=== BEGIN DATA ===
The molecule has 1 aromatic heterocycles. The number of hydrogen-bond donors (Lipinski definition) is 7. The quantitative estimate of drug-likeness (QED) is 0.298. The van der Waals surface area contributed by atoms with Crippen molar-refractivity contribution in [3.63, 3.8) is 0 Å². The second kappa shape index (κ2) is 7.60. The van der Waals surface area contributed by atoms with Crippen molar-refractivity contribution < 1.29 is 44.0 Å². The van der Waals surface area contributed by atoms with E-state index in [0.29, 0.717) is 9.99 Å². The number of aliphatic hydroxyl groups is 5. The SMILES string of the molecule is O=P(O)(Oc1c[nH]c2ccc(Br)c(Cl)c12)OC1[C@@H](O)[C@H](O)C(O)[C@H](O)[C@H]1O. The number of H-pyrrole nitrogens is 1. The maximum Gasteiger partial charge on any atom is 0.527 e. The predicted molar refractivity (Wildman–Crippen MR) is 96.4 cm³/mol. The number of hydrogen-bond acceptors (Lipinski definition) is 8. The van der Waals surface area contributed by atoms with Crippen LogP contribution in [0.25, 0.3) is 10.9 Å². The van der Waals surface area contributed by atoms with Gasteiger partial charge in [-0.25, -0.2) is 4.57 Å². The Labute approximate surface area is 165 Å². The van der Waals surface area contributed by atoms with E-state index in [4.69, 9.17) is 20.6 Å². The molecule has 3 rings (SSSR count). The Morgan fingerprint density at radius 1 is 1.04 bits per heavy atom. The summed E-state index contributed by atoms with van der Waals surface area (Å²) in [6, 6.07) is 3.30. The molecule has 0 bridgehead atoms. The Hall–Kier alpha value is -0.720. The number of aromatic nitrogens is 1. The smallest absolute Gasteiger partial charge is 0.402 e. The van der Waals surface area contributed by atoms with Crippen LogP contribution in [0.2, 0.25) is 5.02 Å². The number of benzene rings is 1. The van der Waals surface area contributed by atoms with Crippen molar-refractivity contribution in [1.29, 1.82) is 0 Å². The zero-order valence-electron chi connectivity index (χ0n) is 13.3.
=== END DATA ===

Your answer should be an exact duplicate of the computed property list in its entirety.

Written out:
The molecule has 1 aromatic heterocycles. The number of hydrogen-bond donors (Lipinski definition) is 7. The quantitative estimate of drug-likeness (QED) is 0.298. The van der Waals surface area contributed by atoms with Crippen molar-refractivity contribution in [3.63, 3.8) is 0 Å². The second kappa shape index (κ2) is 7.60. The van der Waals surface area contributed by atoms with Crippen molar-refractivity contribution < 1.29 is 44.0 Å². The van der Waals surface area contributed by atoms with E-state index in [0.29, 0.717) is 9.99 Å². The number of aliphatic hydroxyl groups is 5. The SMILES string of the molecule is O=P(O)(Oc1c[nH]c2ccc(Br)c(Cl)c12)OC1[C@@H](O)[C@H](O)C(O)[C@H](O)[C@H]1O. The number of H-pyrrole nitrogens is 1. The maximum Gasteiger partial charge on any atom is 0.527 e. The predicted molar refractivity (Wildman–Crippen MR) is 96.4 cm³/mol. The number of hydrogen-bond acceptors (Lipinski definition) is 8. The van der Waals surface area contributed by atoms with Crippen LogP contribution in [0.25, 0.3) is 10.9 Å². The van der Waals surface area contributed by atoms with Gasteiger partial charge in [-0.25, -0.2) is 4.57 Å². The Labute approximate surface area is 165 Å². The van der Waals surface area contributed by atoms with E-state index in [4.69, 9.17) is 20.6 Å². The molecule has 3 rings (SSSR count). The Morgan fingerprint density at radius 1 is 1.04 bits per heavy atom. The summed E-state index contributed by atoms with van der Waals surface area (Å²) in [6, 6.07) is 3.30. The molecule has 0 bridgehead atoms. The Hall–Kier alpha value is -0.720. The number of aromatic nitrogens is 1. The smallest absolute Gasteiger partial charge is 0.402 e. The van der Waals surface area contributed by atoms with Crippen LogP contribution in [0.2, 0.25) is 5.02 Å². The number of benzene rings is 1. The van der Waals surface area contributed by atoms with Crippen molar-refractivity contribution in [1.29, 1.82) is 0 Å². The zero-order valence-electron chi connectivity index (χ0n) is 13.3.